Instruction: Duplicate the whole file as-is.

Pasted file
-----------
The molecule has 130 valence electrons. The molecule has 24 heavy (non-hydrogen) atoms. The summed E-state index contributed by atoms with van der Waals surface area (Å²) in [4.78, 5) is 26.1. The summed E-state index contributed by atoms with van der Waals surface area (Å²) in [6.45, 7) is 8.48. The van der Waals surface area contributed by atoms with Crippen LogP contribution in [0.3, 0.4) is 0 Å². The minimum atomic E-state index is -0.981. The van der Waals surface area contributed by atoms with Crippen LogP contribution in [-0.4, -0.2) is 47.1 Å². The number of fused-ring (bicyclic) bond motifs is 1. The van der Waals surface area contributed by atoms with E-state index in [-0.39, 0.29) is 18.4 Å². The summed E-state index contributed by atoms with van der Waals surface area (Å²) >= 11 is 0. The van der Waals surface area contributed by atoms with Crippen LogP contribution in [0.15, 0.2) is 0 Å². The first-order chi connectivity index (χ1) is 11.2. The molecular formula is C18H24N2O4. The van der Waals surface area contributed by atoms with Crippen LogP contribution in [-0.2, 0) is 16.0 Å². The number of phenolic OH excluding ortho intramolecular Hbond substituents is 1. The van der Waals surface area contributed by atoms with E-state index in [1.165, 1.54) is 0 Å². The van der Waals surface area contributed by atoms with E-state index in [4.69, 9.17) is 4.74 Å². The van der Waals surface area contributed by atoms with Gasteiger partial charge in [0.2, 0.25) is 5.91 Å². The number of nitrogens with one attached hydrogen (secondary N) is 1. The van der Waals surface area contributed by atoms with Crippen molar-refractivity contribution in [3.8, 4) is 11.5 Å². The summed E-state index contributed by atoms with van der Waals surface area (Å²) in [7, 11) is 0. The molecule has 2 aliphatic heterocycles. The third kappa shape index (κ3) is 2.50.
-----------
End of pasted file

The molecule has 130 valence electrons. The molecule has 24 heavy (non-hydrogen) atoms. The summed E-state index contributed by atoms with van der Waals surface area (Å²) in [4.78, 5) is 26.1. The summed E-state index contributed by atoms with van der Waals surface area (Å²) in [6.45, 7) is 8.48. The van der Waals surface area contributed by atoms with Crippen LogP contribution in [0.3, 0.4) is 0 Å². The minimum atomic E-state index is -0.981. The van der Waals surface area contributed by atoms with Crippen LogP contribution in [-0.4, -0.2) is 47.1 Å². The number of fused-ring (bicyclic) bond motifs is 1. The van der Waals surface area contributed by atoms with E-state index in [-0.39, 0.29) is 18.4 Å². The summed E-state index contributed by atoms with van der Waals surface area (Å²) >= 11 is 0. The van der Waals surface area contributed by atoms with Crippen LogP contribution in [0.15, 0.2) is 0 Å². The first-order chi connectivity index (χ1) is 11.2. The molecular formula is C18H24N2O4. The van der Waals surface area contributed by atoms with Crippen LogP contribution in [-0.2, 0) is 16.0 Å². The number of phenolic OH excluding ortho intramolecular Hbond substituents is 1. The van der Waals surface area contributed by atoms with E-state index in [1.165, 1.54) is 0 Å². The van der Waals surface area contributed by atoms with E-state index in [4.69, 9.17) is 4.74 Å². The van der Waals surface area contributed by atoms with Gasteiger partial charge in [0.2, 0.25) is 5.91 Å². The number of nitrogens with one attached hydrogen (secondary N) is 1. The van der Waals surface area contributed by atoms with Crippen molar-refractivity contribution in [3.8, 4) is 11.5 Å². The summed E-state index contributed by atoms with van der Waals surface area (Å²) in [7, 11) is 0. The molecule has 2 aliphatic heterocycles. The third kappa shape index (κ3) is 2.50.